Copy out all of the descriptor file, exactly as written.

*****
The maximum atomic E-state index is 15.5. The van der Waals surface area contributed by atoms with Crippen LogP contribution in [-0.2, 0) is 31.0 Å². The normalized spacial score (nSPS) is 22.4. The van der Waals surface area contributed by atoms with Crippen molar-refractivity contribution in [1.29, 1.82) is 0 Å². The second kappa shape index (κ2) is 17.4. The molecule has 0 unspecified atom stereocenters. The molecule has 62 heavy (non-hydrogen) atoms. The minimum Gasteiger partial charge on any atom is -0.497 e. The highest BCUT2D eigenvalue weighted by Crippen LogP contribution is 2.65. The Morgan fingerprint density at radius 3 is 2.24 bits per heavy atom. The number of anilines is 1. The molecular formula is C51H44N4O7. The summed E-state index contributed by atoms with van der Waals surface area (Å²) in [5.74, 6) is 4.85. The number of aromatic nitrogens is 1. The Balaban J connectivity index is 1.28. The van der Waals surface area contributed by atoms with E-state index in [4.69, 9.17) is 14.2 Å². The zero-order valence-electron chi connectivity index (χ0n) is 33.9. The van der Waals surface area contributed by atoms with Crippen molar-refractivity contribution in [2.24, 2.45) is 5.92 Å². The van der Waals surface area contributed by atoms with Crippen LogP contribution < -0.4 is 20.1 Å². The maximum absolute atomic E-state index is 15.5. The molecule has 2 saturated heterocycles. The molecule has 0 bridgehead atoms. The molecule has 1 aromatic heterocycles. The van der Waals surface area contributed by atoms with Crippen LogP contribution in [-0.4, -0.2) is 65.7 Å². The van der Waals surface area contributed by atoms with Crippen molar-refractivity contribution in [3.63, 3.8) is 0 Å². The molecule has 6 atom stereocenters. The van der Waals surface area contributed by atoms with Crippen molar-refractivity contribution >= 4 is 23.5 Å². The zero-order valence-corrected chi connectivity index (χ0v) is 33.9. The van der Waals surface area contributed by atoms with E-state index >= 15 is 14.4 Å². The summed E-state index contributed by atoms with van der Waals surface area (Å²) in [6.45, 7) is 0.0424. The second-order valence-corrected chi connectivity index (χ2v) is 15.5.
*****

The maximum atomic E-state index is 15.5. The van der Waals surface area contributed by atoms with Crippen LogP contribution in [-0.2, 0) is 31.0 Å². The normalized spacial score (nSPS) is 22.4. The van der Waals surface area contributed by atoms with Crippen molar-refractivity contribution in [1.29, 1.82) is 0 Å². The second kappa shape index (κ2) is 17.4. The molecule has 0 unspecified atom stereocenters. The molecule has 62 heavy (non-hydrogen) atoms. The minimum Gasteiger partial charge on any atom is -0.497 e. The highest BCUT2D eigenvalue weighted by Crippen LogP contribution is 2.65. The Morgan fingerprint density at radius 3 is 2.24 bits per heavy atom. The number of anilines is 1. The molecular formula is C51H44N4O7. The summed E-state index contributed by atoms with van der Waals surface area (Å²) in [5.74, 6) is 4.85. The number of aromatic nitrogens is 1. The Balaban J connectivity index is 1.28. The van der Waals surface area contributed by atoms with E-state index in [4.69, 9.17) is 14.2 Å². The zero-order valence-electron chi connectivity index (χ0n) is 33.9. The van der Waals surface area contributed by atoms with Crippen molar-refractivity contribution in [2.24, 2.45) is 5.92 Å². The van der Waals surface area contributed by atoms with Crippen LogP contribution < -0.4 is 20.1 Å². The maximum absolute atomic E-state index is 15.5. The molecule has 2 saturated heterocycles. The molecule has 0 bridgehead atoms. The molecule has 1 aromatic heterocycles. The van der Waals surface area contributed by atoms with Crippen LogP contribution in [-0.4, -0.2) is 65.7 Å². The van der Waals surface area contributed by atoms with Crippen molar-refractivity contribution in [3.63, 3.8) is 0 Å². The molecule has 6 atom stereocenters. The van der Waals surface area contributed by atoms with Crippen molar-refractivity contribution >= 4 is 23.5 Å². The zero-order valence-corrected chi connectivity index (χ0v) is 33.9. The van der Waals surface area contributed by atoms with E-state index >= 15 is 14.4 Å². The summed E-state index contributed by atoms with van der Waals surface area (Å²) in [6.45, 7) is 0.0424. The second-order valence-corrected chi connectivity index (χ2v) is 15.5.